But then at my 37 week appointment they said they thought I would have a big baby, so they wanted to do a sweep. I was in pain after that and started losing my waters.
I was induced at 42 weeks and was given a pessary, but because my waters had gone I had a bad reaction to it. If I hadn’t been plus size, I don’t think they would have given me the sweep so early on that made that happen.
Labour wasn’t what I wanted it to be. I wanted to be active and moving around, but I couldn’t. I ended up having a c-section because I wasn’t progressing.
I was in quite a bad way when I was heading into theatre, I panicked and thought my partner wouldn’t be allowed in with me, so I was shaking uncontrollably, The anaesthetist said that if I didn’t calm down they would have to put me under.
They put me on a huge bed, designed for somebody who’s morbidly obese. It really wasn’t necessary, I can fit on a normal bed. It felt a bit over the top and embarrassing. The mattress was really noisy and constantly moving (to prevent bed sores) I couldn’t sleep or get comfortable. It all made me feel shamed and embarrassed.”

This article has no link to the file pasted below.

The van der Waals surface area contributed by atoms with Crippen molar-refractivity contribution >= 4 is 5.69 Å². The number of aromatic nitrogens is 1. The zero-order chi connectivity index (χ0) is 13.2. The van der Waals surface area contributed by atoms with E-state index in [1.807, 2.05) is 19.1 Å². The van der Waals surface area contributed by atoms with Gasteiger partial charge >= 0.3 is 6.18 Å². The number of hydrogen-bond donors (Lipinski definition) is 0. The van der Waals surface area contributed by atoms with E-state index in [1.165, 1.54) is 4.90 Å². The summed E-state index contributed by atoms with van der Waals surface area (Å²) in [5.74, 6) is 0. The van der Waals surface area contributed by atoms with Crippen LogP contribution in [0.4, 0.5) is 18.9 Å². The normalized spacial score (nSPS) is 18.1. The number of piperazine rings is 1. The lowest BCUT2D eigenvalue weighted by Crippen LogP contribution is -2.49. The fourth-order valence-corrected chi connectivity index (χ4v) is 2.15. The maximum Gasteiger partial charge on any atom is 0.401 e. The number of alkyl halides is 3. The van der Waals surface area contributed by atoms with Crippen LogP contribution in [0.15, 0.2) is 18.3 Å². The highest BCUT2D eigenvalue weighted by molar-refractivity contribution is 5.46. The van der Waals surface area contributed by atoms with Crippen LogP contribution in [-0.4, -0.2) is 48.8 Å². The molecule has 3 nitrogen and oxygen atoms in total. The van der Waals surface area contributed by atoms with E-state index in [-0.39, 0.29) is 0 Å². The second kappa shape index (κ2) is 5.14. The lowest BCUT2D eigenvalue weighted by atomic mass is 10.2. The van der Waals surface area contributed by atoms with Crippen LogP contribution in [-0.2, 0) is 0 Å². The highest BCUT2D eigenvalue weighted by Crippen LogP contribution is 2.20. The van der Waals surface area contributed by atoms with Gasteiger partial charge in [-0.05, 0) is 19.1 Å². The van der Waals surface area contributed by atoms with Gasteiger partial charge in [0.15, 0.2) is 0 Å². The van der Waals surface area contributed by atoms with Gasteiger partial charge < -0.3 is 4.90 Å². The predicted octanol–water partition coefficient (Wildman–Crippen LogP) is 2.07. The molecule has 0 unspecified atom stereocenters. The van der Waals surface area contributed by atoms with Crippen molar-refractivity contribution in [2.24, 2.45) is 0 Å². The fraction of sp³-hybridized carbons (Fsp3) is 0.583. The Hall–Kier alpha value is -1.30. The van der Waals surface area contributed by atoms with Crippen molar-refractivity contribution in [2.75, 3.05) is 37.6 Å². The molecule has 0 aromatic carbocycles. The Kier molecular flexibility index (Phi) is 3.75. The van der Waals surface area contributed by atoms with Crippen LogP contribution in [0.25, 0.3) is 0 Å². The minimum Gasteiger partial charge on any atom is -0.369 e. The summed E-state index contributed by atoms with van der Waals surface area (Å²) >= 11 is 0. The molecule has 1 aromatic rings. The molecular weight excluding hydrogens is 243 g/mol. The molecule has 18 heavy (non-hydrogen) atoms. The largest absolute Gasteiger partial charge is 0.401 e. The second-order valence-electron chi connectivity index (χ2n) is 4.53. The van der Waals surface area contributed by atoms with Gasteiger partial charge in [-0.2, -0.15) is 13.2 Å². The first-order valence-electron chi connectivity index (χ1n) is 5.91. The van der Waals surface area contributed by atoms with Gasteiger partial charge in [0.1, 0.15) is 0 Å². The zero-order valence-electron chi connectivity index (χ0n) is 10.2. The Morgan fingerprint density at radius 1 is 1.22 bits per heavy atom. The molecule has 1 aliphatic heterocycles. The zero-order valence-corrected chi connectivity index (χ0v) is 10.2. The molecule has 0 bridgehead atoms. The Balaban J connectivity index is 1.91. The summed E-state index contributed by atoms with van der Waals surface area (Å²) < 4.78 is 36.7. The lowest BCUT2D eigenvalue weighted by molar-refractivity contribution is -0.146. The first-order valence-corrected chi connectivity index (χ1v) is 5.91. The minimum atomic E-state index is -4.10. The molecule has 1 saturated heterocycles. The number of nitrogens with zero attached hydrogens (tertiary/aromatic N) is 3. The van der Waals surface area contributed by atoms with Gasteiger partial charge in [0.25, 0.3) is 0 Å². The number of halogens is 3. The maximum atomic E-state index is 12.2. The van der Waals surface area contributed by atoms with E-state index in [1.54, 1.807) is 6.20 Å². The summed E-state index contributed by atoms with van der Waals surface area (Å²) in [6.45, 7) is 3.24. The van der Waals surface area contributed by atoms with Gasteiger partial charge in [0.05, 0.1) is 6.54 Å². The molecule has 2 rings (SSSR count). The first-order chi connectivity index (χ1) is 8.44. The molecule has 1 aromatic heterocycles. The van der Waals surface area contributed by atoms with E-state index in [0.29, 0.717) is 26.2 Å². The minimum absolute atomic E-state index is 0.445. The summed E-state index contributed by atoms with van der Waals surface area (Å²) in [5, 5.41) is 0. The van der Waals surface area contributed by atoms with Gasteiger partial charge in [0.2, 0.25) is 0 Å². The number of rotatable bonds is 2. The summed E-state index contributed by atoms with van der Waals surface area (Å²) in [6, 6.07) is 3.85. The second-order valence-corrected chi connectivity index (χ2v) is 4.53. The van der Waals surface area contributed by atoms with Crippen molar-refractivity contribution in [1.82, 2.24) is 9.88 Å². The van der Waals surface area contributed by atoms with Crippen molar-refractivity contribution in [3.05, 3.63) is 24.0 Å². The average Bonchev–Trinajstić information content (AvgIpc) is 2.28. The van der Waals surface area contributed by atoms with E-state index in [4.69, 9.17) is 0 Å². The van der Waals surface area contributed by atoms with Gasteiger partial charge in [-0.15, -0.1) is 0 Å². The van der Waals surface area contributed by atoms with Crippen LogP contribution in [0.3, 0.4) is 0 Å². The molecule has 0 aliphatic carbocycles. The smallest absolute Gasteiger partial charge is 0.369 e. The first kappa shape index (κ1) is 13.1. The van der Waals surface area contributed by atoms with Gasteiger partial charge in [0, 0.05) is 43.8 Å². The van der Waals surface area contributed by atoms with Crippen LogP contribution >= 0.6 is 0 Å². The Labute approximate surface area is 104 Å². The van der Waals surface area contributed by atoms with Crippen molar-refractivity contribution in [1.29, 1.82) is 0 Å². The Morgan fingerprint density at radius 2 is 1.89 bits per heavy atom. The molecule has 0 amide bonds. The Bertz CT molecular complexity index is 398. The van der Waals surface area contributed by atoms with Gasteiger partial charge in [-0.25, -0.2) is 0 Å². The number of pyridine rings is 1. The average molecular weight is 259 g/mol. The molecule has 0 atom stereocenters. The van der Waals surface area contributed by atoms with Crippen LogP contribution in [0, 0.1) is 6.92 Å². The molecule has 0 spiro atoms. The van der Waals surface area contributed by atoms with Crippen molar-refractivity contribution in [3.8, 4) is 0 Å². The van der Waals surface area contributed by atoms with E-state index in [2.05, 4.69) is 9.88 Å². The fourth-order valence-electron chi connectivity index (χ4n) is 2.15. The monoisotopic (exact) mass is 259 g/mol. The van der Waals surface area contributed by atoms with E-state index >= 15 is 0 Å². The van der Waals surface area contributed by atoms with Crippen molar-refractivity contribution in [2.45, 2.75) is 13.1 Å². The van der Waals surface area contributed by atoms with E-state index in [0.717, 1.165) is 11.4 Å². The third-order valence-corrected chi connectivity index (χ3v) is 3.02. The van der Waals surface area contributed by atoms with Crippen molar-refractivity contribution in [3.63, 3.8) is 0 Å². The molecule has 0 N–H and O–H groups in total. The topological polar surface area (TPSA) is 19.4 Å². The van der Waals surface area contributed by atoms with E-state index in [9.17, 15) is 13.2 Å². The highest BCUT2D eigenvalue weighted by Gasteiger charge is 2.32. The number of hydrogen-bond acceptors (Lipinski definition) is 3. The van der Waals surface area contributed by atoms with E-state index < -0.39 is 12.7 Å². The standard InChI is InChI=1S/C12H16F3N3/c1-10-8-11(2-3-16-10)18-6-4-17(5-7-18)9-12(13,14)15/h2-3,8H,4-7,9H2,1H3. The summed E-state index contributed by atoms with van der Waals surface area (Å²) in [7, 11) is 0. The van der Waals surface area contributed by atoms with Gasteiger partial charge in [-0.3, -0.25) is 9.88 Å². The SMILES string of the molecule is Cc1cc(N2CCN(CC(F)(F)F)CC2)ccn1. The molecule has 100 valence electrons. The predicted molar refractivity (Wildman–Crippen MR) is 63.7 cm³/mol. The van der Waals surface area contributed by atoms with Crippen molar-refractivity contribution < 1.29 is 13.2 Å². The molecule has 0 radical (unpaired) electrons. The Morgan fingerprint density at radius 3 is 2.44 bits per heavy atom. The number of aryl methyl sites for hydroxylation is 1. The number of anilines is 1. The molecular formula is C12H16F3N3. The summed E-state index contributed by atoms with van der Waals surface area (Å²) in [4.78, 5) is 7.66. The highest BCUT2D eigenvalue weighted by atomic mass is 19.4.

Anxiety as a new mum
“After our baby was born, I felt a normal level of tired, and a bit detached from my daughter as I wasn’t sure it was all going to be OK. I think I hadn’t really believed we would get to have a baby, so it took me a while to adjust to the fact that we had.
I struggled with breastfeeding, so we ended up doing combination feeding (breast and formula milk). It got me down and made me feel like a failure, as I assumed I would be able to breastfeed her. I was sore from the c-section and still needed pain killers, and I’d also hurt my shoulders in bed, so it was a lot to manage.
The day we brought our daughter home my partner found out he was at risk of redundancy and there was a 50% chance he would lose his job. It had a huge impact on his mental health, and it affected me too.
He’s always had a skin condition on his hands and I was convinced it was a sign of cancer. I would stay up at night crying and googling it and not tell him what I found.
I didn’t ask for help. What helped was I had a skin tag under my eye removed and I asked the GP to look at his hands and he said it was fine and put my mind at rest.”
The impact of a partner struggling
“My partner really struggled with his mental health and it definitely strained our relationship. I felt unsupported, he was sleeping a lot, he wasn’t helping as much. He didn’t seem as excited about the baby as I thought he would be. He’s always been an amazing, natural dad from the start, he has so much love for her, but there would be moments when I’d see him staring into space and that would upset me.